Dogen’s Genjo Koan: Three Commentaries

The fine folks at Counterpoint Press sent me a copy of Dogen’s Genjo Koan: Three Commentaries for my review. So here goes.

First off, the by-line on this thing is a doozy. Here’s what it says under the title:

EIHEI DOGEN ZENJI
Translations and
Commentaries by
Nishiari Bokusan,
Shohaku Okamura,
Shunryu Suzuki,
Kosho Uchiyama,
Sojun Mel Weitsman.
Kazuaki Tanahashi, and
Dairyu Michael Wenger

Phew!

You always know the extent to which a movie is going to be a piece of garbage by the number of names in the writing credits. One writer can make a good movie with a specific point of view and something interesting to say. When movies are written by committee the committee always succeeds in removing anything worthwhile about the story and replacing it with whatever they’ve agreed on will appeal to, as well as avoid offending, the greatest number of people.

This book is the product of a large Zen institution. I almost wrote that it was the product of the San Francisco Zen Center (SFZC). But the inclusion of material by Kosho Uchiyama and Shohaku Okamura widens things even further. Uchiyama and Okamura stem from the same root lineage as the folks at SFZC*, but do not belong to that institution itself. Because of its association with a big institution I was a little worried whether I’d be able to give this book a good review.

My problem with a lot of the stuff that comes out of SFZC these days is that it tends to be watered down. This was the trouble with their edition of Dogen’s Shobogenzo (Treasury of the True Dharma Eye: Zen Master Dogen’s Shobo Genzo). It’s not that it’s a bad translation. In fact it’s one of the best around. But it’s also a translation by committee. That committee sat together and worried about a lot of fairly ridiculous “problems” with the text such as whether or not the phrase usually rendered as “kingly bodhi tree” might be considered sexist. Which is the sort of thing you’d expect a bunch of uptight middle class liberals from San Francisco to wring their hands about. Thus in a number of areas of the text, rather than giving you what Dogen actually said, they give you what a bunch of uptight middle class liberals from San Francisco are comfortable with him saying. Fortunately they generally restrict themselves to fairly innocuous changes like making “kingly bodhi tree” into “royal bodhi tree,” which I admit is pretty much the same thing. But still, the flavor of their translation is Rice-a-Roni (the San Francisco treat) rather than the kind of plain boiled rice Dogen would have served you.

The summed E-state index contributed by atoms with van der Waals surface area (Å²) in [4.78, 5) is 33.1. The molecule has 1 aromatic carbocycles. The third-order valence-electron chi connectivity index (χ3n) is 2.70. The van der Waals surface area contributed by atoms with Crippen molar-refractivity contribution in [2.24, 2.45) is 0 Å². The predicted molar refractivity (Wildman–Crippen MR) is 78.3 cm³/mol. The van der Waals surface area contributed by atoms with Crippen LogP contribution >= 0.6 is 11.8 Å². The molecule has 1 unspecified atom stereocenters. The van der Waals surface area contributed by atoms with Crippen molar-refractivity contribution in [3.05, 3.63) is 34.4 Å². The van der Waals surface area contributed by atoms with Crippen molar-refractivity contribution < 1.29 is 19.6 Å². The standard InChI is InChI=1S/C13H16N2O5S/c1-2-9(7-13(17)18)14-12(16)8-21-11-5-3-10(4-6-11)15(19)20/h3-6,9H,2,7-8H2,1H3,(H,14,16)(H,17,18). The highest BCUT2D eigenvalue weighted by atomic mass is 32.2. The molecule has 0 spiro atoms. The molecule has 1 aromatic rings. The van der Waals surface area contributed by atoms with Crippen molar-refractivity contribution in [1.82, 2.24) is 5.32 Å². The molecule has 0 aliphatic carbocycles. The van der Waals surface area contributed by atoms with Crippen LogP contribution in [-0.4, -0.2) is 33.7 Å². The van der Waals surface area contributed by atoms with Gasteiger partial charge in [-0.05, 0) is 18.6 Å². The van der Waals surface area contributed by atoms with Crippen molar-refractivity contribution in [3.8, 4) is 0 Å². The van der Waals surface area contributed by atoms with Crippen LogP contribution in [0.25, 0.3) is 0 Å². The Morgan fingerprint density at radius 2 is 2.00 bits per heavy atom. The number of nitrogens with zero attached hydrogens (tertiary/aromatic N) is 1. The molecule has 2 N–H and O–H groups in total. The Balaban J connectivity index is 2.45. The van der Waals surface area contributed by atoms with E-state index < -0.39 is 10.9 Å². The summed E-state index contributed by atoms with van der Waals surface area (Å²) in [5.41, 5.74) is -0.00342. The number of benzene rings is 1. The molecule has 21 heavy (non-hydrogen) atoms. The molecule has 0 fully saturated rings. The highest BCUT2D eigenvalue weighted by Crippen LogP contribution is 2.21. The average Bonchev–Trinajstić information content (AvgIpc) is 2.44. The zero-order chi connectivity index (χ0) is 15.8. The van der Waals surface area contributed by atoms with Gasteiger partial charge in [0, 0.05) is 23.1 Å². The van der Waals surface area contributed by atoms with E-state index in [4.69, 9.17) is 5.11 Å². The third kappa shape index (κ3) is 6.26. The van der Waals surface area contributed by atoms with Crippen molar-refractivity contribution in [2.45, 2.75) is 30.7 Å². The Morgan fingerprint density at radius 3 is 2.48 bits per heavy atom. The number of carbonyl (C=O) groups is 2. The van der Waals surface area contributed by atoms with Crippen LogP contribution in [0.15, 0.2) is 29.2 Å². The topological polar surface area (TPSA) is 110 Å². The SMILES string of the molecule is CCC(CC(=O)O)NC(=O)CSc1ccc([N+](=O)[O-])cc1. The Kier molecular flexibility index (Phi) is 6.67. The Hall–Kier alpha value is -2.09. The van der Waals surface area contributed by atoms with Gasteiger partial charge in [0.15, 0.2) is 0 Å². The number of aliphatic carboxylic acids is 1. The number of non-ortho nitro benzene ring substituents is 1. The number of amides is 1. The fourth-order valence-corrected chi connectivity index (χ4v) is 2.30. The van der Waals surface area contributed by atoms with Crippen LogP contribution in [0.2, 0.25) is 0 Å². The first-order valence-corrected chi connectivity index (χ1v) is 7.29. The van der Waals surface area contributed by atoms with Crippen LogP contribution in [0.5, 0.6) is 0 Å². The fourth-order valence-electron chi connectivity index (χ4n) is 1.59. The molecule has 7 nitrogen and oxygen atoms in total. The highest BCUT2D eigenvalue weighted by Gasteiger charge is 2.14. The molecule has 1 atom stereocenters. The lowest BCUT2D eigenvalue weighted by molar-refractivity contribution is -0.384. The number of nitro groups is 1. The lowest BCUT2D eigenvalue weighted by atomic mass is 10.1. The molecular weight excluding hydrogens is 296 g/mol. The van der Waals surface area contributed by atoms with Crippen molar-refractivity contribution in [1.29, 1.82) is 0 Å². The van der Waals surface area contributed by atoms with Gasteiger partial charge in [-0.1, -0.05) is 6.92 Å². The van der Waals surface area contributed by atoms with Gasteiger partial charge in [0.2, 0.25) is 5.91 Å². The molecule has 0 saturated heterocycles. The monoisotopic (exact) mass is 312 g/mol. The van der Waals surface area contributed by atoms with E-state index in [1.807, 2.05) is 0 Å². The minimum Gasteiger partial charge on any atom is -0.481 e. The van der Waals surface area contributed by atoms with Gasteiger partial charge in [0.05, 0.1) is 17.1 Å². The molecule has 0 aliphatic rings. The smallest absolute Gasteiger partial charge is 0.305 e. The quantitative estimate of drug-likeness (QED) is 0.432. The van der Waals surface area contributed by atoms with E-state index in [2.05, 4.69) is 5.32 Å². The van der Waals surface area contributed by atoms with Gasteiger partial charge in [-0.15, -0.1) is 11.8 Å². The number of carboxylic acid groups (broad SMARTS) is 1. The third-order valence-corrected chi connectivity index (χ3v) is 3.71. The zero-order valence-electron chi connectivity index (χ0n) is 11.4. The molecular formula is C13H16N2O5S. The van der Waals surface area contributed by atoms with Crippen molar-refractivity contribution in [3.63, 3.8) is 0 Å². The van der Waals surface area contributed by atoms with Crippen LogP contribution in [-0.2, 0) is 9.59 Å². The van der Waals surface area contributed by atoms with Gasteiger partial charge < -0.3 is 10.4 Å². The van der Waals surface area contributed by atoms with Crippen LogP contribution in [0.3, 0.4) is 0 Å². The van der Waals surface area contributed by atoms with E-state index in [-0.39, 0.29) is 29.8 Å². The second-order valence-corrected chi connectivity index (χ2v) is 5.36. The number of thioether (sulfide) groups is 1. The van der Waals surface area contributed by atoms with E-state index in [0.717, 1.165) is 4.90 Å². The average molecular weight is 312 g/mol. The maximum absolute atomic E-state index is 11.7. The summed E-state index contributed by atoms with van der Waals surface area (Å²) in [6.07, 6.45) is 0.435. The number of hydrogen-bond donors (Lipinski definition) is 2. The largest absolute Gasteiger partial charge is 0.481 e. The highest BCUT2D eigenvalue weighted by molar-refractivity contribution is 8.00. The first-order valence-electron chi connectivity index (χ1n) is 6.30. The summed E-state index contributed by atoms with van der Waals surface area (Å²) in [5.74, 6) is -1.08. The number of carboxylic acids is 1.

Anyway, that’s not what’s going on with Dogen’s Genjo Koan: Three Commentaries. So just forget I said any of that stuff. The reason there are so many authors in this book is because it is a compilation of three commentaries, each of which has two or three authors or editors attached. The first is by Nishiari Bokusan, who was the teacher of Shunryu Suzuki’s teacher Kishizawa Ian. This is translated by Kazuaki Tanahashi and Mel Weitsman. Tanahashi is Japanese and speaks English but is not an ordained Zen teacher. Weitsman is American and does not speak Japanese but is an ordained Zen teacher. So one can guess that Tanahashi is responsible for the actual translation into English while Weitsman made it sound more Zen and that the two of them hashed out the translation to make sure the final piece was true to the original. Though I can’t help wondering if they also removed any offending sexism or suchlike in the process.

The second commentary is attributed to Shunryu Suzuki, author of Zen Mind, Beginner’s Mind and the first abbot of the San Francisco Zen Center. But Suzuki himself never prepared any commentary on Genjo Koan as such, at least not for publication. He did, however, give a number of lectures on Genjo Koan over a period of six years. So Michael Wenger and Mel Weitsman went through those lectures with the assistance of Jeffrey Schneider and stitched together a Frankenstein monster commentary that reads as if it were a single piece. They did a good job. It’s very hard to spot where the sutures and the bolts in the neck are in this version. But, again, I can’t help wondering what Suzuki himself would have made of it. I’ve heard that while he was happy with Zen Mind Beginner’s Mind, which was put together in a similar fashion, he thought it was more what his students heard him say than what he actually said. I’d guess he’d feel the same way about this piece.